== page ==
Being a landlord can be a real pain in the neck. It seems like an easy way to generate a safe and reliable cash flow stream to bolster your passive income. But in reality, being a landlord is its own job. It’s not at all easy, especially if you’re inexperienced. Amid the COVID-19 crisis, many landlords found out that being a landlord isn’t all it’s shaped to be —chasing tenants for the month’s rent, dealing with deferrals, evictions, disruption to cash flows, and all the sort.
Fortunately, there’s a better way to invest in real estate: REITs. As a shareholder in a REIT, you’ll own a stake in various forms of real estate and will see rents go right into your pocket in the form of a distribution. You’ll delegate the tough tasks to pros who know how to deal with issues that arise when being a landlord in a most cost-efficient manner. In terms of efficiency, REITs can offer you a far better return on your invested capital than being the landlord of a physical property.
Of course, some folks feel safer owning a tangible asset than a security that can be easily bought and sold like a stock. When you start thinking of REIT shares as pieces of a real estate empire, however, it becomes more apparent that REITs are a far better place to build wealth than physical real estate.
Lazy landlords have a generational opportunity to own prized properties for cheap
Moreover, you can expand your ownership of properties beyond the residential real estate sub-industry. You can own a piece of an office tower, like Calgary’s legendary Bow Tower with H&R REIT (TSX:HR.UN), a part of a shopping centre with a retail REIT, or even mixed-use properties that aim to form a symbiosis between different types of tenants.
Indeed, there are lots of choices as a REIT investor. In this piece, we’ll have a closer look at diversified REIT H&R REIT, which is weighted towards the office and retail properties.
Following the COVID-19 crash, H&R REIT now finds itself down over 56% from its five-year highs. Amid the rush to work and shop from home to avoid contraction of the deadly coronavirus, H&R REIT has seen been feeling a bit of pressure, as its tenant base has fallen upon hard times.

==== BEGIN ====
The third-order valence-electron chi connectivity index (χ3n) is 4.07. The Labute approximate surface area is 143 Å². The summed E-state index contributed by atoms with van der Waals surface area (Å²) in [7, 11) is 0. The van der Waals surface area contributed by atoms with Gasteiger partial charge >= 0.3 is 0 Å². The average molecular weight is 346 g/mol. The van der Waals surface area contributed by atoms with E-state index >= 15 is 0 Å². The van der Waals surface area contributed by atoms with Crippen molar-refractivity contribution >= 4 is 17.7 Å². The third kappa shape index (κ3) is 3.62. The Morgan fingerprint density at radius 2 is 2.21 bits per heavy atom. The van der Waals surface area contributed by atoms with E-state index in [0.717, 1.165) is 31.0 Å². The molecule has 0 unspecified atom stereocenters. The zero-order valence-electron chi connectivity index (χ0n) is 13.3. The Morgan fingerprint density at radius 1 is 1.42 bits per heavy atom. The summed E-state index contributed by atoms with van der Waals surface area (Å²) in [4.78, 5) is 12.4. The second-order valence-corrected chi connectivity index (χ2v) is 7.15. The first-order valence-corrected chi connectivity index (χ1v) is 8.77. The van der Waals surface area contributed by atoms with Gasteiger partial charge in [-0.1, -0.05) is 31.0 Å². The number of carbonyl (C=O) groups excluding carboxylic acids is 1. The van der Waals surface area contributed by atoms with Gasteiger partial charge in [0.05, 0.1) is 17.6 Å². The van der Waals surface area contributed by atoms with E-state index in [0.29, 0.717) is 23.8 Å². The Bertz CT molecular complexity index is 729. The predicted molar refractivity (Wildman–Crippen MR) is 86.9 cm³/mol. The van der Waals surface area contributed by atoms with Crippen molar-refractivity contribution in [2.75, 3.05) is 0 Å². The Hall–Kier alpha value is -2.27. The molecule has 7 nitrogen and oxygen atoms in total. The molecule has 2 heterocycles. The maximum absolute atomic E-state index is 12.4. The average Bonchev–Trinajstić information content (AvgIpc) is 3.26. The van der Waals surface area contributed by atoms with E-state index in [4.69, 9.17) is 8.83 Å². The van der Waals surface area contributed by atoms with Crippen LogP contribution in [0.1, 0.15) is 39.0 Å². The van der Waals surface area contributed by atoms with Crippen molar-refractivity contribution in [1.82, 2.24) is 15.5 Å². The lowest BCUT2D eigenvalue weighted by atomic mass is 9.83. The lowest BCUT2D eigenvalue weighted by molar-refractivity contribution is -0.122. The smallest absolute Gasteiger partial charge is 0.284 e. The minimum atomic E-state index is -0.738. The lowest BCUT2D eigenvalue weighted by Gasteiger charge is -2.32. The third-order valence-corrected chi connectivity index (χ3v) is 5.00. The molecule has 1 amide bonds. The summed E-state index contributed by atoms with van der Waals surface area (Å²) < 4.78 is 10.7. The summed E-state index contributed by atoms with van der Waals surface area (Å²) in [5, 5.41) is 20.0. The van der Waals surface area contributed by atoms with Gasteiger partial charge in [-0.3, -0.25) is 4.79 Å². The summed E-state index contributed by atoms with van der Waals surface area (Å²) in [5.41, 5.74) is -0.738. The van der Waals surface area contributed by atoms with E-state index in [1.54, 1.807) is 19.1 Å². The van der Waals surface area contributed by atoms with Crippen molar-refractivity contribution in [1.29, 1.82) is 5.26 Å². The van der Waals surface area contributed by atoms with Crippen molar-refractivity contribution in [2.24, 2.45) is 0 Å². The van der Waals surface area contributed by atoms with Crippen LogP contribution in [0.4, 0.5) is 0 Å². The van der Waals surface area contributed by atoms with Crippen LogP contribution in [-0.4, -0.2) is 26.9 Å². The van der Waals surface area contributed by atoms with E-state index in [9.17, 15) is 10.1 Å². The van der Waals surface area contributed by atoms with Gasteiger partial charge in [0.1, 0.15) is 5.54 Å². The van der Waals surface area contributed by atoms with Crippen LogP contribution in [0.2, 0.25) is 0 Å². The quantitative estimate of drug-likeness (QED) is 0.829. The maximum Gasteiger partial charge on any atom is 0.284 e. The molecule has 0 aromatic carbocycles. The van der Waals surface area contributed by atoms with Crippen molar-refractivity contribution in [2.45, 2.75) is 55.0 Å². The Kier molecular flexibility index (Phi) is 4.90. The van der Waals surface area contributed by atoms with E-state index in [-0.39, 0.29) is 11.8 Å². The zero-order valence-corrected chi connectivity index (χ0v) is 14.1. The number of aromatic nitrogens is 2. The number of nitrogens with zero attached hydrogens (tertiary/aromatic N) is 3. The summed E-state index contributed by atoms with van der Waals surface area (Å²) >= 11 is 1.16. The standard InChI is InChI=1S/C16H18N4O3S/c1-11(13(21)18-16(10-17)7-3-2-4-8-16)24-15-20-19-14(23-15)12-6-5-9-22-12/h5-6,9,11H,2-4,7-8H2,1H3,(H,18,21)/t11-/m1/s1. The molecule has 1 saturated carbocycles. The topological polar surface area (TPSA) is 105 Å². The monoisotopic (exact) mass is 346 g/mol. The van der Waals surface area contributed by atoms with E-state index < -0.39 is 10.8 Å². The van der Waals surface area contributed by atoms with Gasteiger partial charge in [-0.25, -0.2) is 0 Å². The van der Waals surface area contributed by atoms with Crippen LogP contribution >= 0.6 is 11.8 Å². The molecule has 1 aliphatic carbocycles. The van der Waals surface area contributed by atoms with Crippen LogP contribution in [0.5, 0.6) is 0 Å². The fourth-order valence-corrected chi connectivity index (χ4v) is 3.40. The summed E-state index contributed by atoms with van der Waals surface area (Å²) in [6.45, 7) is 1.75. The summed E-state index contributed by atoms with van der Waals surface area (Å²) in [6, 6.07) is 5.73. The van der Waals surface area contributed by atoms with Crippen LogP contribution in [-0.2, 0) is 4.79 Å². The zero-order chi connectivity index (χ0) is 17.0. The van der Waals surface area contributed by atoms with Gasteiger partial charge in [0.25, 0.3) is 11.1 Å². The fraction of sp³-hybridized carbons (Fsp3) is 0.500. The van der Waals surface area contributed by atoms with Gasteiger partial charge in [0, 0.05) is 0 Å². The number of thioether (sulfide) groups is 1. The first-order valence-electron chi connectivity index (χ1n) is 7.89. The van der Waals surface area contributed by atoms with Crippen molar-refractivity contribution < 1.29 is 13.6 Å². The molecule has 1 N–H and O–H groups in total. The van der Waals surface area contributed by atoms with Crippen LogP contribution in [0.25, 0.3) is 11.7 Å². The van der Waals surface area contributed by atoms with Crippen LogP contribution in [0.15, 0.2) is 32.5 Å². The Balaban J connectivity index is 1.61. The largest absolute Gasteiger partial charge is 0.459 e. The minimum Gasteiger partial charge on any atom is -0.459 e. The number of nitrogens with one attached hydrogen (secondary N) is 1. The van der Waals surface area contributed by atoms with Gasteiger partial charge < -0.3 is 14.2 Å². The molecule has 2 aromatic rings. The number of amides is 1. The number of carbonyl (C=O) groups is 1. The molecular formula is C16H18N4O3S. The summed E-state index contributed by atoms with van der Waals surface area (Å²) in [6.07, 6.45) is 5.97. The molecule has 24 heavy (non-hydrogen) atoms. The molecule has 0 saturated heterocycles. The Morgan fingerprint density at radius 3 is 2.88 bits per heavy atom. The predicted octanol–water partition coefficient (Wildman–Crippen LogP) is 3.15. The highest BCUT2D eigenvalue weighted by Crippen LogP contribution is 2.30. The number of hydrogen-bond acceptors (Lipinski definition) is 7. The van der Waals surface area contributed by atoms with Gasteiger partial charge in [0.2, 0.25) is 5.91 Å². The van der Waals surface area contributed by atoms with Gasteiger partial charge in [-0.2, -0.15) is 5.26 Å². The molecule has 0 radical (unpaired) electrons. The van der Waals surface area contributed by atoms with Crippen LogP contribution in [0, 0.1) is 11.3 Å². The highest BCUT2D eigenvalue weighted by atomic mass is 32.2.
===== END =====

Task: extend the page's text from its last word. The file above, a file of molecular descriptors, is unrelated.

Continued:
The bullish and bearish viewpoints on H&R REIT
I’m in the firm belief that investors should listen to both the bullish and bearish viewpoints of any given security before initiating a position. Further insight can help investors eliminate confirmation bias and bolster an investment thesis.
Chris MacDonald, my fellow Fool and colleague here at the Motley Fool Canada thinks that H&R REIT is to be avoided following its recent distribution reduction:
“Secular shifts are impacting H&R’s performance. These shifts include work-from-home arrangements away from office-based work. In addition, there is a shift to e-commerce away from traditional brick-and-mortar-retail. We are only seeing the beginning of the impacts of these shifts. The COVID-19 pandemic has simply accelerated these trends forward.”
MacDonald sees H&R REIT falling under “extreme stress” over the next one to five years amid poor rent collection numbers. While MacDonald and I tend to agree on many things, I couldn’t disagree more with regards to his extremely negative outlook on H&R REIT.
I think MacDonald is far too bearish on the name. While the REIT could be under pressure over the next year or two, I believe things will improve with time, as the demand for office and retail space looks to revert towards mean levels amid a normalizing post-COVID economy.
Even the most subtle improvement will be a significant needle-mover on shares of the battered REIT, so investors should back up the truck today while the REIT’s prized properties are priced as if they’re going out of style.
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This article represents the opinion of the writer, who may disagree with the “official” recommendation position of a Motley Fool premium service or advisor. We’re Motley! Questioning an investing thesis — even one of our own — helps us all think critically about investing and make decisions that help us become smarter, happier, and richer, so we sometimes publish articles that may not be in line with recommendations, rankings or other content.
Fool contributor Joey Frenette has no position in any of the stocks mentioned.